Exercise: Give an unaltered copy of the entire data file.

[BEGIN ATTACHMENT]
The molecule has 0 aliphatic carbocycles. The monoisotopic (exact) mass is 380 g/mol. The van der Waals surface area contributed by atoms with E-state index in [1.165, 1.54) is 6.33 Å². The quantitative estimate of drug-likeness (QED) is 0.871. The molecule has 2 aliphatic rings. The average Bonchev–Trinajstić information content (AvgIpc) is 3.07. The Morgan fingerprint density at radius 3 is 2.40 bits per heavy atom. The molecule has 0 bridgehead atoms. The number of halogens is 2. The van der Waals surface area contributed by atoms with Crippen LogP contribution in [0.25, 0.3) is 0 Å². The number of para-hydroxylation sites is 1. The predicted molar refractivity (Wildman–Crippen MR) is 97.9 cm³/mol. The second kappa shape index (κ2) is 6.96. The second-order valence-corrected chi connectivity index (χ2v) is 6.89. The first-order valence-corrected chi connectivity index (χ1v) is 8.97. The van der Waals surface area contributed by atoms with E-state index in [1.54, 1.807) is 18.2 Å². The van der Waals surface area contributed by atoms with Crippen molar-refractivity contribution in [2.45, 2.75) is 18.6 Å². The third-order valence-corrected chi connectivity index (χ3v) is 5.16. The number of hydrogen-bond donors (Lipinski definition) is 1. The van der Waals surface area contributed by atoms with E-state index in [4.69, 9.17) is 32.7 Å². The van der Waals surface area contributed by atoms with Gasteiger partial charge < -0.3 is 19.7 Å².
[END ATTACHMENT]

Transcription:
The molecule has 0 aliphatic carbocycles. The monoisotopic (exact) mass is 380 g/mol. The van der Waals surface area contributed by atoms with E-state index in [1.165, 1.54) is 6.33 Å². The quantitative estimate of drug-likeness (QED) is 0.871. The molecule has 2 aliphatic rings. The average Bonchev–Trinajstić information content (AvgIpc) is 3.07. The Morgan fingerprint density at radius 3 is 2.40 bits per heavy atom. The molecule has 0 bridgehead atoms. The number of halogens is 2. The van der Waals surface area contributed by atoms with Crippen LogP contribution in [0.25, 0.3) is 0 Å². The number of para-hydroxylation sites is 1. The predicted molar refractivity (Wildman–Crippen MR) is 97.9 cm³/mol. The second kappa shape index (κ2) is 6.96. The second-order valence-corrected chi connectivity index (χ2v) is 6.89. The first-order valence-corrected chi connectivity index (χ1v) is 8.97. The van der Waals surface area contributed by atoms with E-state index in [1.54, 1.807) is 18.2 Å². The van der Waals surface area contributed by atoms with Crippen molar-refractivity contribution in [2.45, 2.75) is 18.6 Å². The third-order valence-corrected chi connectivity index (χ3v) is 5.16. The number of hydrogen-bond donors (Lipinski definition) is 1. The van der Waals surface area contributed by atoms with E-state index in [4.69, 9.17) is 32.7 Å². The van der Waals surface area contributed by atoms with Gasteiger partial charge < -0.3 is 19.7 Å².